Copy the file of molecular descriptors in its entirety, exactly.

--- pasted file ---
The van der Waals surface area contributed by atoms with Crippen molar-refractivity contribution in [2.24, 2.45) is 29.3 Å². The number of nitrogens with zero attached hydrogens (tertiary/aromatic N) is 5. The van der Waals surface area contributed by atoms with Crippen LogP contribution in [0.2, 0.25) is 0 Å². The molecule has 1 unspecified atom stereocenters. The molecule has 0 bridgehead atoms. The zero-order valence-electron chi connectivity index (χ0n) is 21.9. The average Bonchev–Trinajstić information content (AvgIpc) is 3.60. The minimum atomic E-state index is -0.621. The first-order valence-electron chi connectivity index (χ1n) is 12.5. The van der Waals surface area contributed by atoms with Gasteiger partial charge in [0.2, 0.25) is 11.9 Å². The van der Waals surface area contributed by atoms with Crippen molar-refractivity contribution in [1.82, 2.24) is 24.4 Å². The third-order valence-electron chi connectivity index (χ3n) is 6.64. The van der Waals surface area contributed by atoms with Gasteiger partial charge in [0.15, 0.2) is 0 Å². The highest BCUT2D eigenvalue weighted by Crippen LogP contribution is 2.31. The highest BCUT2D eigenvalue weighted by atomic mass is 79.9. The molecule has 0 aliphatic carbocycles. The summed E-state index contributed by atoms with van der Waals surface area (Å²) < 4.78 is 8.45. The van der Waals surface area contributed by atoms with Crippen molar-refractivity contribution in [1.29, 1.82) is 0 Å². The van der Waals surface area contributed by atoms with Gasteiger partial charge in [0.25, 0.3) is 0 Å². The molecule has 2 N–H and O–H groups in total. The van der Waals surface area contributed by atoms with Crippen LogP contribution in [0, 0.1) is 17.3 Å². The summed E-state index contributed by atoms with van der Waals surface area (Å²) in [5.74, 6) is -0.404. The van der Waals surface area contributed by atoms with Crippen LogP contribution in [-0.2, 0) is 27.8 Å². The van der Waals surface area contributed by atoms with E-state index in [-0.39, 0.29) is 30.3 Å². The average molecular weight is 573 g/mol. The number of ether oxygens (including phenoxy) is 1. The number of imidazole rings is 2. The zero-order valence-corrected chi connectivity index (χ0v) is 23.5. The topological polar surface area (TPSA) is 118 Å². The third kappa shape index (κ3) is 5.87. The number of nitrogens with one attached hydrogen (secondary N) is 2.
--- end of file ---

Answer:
The van der Waals surface area contributed by atoms with Crippen molar-refractivity contribution in [2.24, 2.45) is 29.3 Å². The number of nitrogens with zero attached hydrogens (tertiary/aromatic N) is 5. The van der Waals surface area contributed by atoms with Crippen LogP contribution in [0.2, 0.25) is 0 Å². The molecule has 1 unspecified atom stereocenters. The molecule has 0 bridgehead atoms. The zero-order valence-electron chi connectivity index (χ0n) is 21.9. The average Bonchev–Trinajstić information content (AvgIpc) is 3.60. The minimum atomic E-state index is -0.621. The first-order valence-electron chi connectivity index (χ1n) is 12.5. The van der Waals surface area contributed by atoms with Gasteiger partial charge in [0.2, 0.25) is 11.9 Å². The van der Waals surface area contributed by atoms with Crippen molar-refractivity contribution in [1.82, 2.24) is 24.4 Å². The third-order valence-electron chi connectivity index (χ3n) is 6.64. The van der Waals surface area contributed by atoms with Gasteiger partial charge in [0.15, 0.2) is 0 Å². The highest BCUT2D eigenvalue weighted by Crippen LogP contribution is 2.31. The highest BCUT2D eigenvalue weighted by atomic mass is 79.9. The molecule has 0 aliphatic carbocycles. The summed E-state index contributed by atoms with van der Waals surface area (Å²) < 4.78 is 8.45. The van der Waals surface area contributed by atoms with Crippen molar-refractivity contribution in [1.29, 1.82) is 0 Å². The van der Waals surface area contributed by atoms with Gasteiger partial charge in [0.25, 0.3) is 0 Å². The molecule has 2 N–H and O–H groups in total. The van der Waals surface area contributed by atoms with Crippen LogP contribution in [0, 0.1) is 17.3 Å². The summed E-state index contributed by atoms with van der Waals surface area (Å²) in [5.74, 6) is -0.404. The van der Waals surface area contributed by atoms with Crippen LogP contribution in [-0.2, 0) is 27.8 Å². The van der Waals surface area contributed by atoms with E-state index in [-0.39, 0.29) is 30.3 Å². The average molecular weight is 573 g/mol. The number of ether oxygens (including phenoxy) is 1. The number of imidazole rings is 2. The zero-order valence-corrected chi connectivity index (χ0v) is 23.5. The topological polar surface area (TPSA) is 118 Å². The third kappa shape index (κ3) is 5.87. The number of nitrogens with one attached hydrogen (secondary N) is 2.